Unsatisfied: Finding Contentment in a Discontented World

Unsatisfied: Finding Contentment in a Discontented World

by Ann C. Sullivan

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In Unsatisfied: Finding Contentment in a Discontented World, Ann C. Sullivan sorts through the reasons for our frustrations – Drama, Judgement, Fear, and Comparison – and leads readers on a path to genuine contentment through Hope, Purpose, and Fulfillment. Unsatisfied dares readers to believe that God is closer than you think, sorts through the reasons for unhappiness and frustrations, helps define fulfillment, and leads readers to find genuine contentment.

• Unravels our cultural definition of fulfillment.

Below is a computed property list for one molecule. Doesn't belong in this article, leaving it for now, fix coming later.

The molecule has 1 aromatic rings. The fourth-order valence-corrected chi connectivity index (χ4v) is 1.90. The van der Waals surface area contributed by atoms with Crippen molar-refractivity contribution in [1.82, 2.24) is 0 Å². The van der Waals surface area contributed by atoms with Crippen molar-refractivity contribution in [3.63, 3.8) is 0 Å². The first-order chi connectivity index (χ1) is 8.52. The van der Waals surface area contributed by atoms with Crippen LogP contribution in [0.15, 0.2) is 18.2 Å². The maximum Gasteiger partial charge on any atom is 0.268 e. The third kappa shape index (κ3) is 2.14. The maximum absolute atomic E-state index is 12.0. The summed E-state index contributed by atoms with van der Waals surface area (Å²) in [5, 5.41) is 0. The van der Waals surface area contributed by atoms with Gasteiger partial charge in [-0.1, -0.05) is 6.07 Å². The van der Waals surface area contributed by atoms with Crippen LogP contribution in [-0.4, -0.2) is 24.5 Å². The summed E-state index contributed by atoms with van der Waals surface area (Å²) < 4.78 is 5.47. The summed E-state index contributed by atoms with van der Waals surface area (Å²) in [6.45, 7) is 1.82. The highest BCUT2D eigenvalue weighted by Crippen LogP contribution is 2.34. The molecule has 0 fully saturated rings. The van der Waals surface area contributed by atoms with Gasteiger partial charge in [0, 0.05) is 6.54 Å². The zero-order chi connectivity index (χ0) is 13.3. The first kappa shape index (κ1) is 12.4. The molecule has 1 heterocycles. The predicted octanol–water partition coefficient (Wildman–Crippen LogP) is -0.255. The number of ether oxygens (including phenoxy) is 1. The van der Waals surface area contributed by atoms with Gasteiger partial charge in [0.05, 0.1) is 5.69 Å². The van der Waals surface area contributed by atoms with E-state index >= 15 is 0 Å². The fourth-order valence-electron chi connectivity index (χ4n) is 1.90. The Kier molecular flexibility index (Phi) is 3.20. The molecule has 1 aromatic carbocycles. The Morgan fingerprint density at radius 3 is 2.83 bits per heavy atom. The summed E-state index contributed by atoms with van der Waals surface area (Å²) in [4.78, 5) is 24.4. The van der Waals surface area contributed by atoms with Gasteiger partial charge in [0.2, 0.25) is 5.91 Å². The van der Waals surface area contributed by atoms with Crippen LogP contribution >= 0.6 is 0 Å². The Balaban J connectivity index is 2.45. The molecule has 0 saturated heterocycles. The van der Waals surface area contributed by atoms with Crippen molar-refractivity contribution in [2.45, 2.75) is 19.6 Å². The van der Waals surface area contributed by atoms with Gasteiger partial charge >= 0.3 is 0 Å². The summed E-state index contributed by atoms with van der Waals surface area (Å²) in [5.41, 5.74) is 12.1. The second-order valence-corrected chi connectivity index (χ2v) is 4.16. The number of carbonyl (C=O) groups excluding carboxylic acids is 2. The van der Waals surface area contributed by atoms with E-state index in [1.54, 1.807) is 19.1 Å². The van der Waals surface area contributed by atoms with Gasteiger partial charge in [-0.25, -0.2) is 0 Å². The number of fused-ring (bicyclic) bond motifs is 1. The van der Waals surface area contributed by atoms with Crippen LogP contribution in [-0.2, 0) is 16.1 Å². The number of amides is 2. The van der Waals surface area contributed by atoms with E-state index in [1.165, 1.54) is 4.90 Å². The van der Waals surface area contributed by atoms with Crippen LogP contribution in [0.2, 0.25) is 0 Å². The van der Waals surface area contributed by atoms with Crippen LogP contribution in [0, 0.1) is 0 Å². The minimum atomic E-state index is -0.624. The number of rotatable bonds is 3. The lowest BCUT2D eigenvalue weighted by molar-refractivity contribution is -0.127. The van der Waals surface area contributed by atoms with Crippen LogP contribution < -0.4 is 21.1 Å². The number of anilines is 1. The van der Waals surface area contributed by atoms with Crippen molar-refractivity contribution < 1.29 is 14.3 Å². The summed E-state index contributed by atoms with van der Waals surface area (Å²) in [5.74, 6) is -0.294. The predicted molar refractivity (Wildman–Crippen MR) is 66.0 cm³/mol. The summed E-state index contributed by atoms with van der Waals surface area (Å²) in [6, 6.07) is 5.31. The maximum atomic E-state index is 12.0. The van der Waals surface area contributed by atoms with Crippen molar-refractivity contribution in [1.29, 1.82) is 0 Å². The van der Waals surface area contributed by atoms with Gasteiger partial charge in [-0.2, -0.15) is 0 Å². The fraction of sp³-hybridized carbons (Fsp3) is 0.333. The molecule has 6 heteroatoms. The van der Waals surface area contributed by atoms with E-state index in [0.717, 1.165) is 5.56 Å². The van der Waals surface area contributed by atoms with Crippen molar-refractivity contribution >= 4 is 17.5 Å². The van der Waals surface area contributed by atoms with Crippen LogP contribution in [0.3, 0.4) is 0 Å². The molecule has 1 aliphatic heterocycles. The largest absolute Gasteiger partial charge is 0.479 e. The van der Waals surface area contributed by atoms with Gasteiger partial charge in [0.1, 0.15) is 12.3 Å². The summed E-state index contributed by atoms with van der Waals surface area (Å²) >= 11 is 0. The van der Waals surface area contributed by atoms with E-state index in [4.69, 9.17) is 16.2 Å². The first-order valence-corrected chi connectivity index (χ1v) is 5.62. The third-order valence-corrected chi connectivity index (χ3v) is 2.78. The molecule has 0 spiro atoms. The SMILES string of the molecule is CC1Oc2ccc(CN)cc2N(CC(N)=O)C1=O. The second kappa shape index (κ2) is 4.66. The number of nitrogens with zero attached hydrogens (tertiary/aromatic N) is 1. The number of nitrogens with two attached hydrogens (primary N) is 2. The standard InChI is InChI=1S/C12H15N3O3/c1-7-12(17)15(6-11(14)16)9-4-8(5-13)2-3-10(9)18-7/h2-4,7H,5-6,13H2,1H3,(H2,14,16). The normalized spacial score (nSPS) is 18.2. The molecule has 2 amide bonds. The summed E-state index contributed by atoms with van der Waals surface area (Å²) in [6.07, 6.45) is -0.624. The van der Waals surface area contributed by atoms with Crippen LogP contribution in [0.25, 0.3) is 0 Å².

• Identifies the empty spaces the comparison game leaves behind.
• Connects the dots that lead to genuine contentment.

“In Unsatisfied: Finding Contentment in a Discontented World, Ann C. Sullivan accomplishes something I wish could be taught yet fear that it can’t: She writes an in-your-face book about a deeply difficult subject, yet she avoids preaching. Rather, Ann takes a come-alongside approach and shares her life, warts and all, revealing what she’s learned and how she’s grown—allowing us to apply the morals and principles for ourselves. It’s a work of art.”

Jerry B. Jenkins Novelist & Biographer | The Jerry Jenkins Writers Guild

“With refreshing humor and insight, Ann skillfully weaves together the current issues of life and the timeless principles of scripture. She points to all the things we should be grateful for and the disappointments that keep us from celebrating. If you’re ready for an honest look at our struggle and the practical solutions that are available, you’ll want to pick up Ann C. Sullivan’s book, Unsatisfied.”

Leslie Strobel Co-author of Spiritual Mismatch

Product Details

ISBN-13: 9781501879692
Publisher: Abingdon Press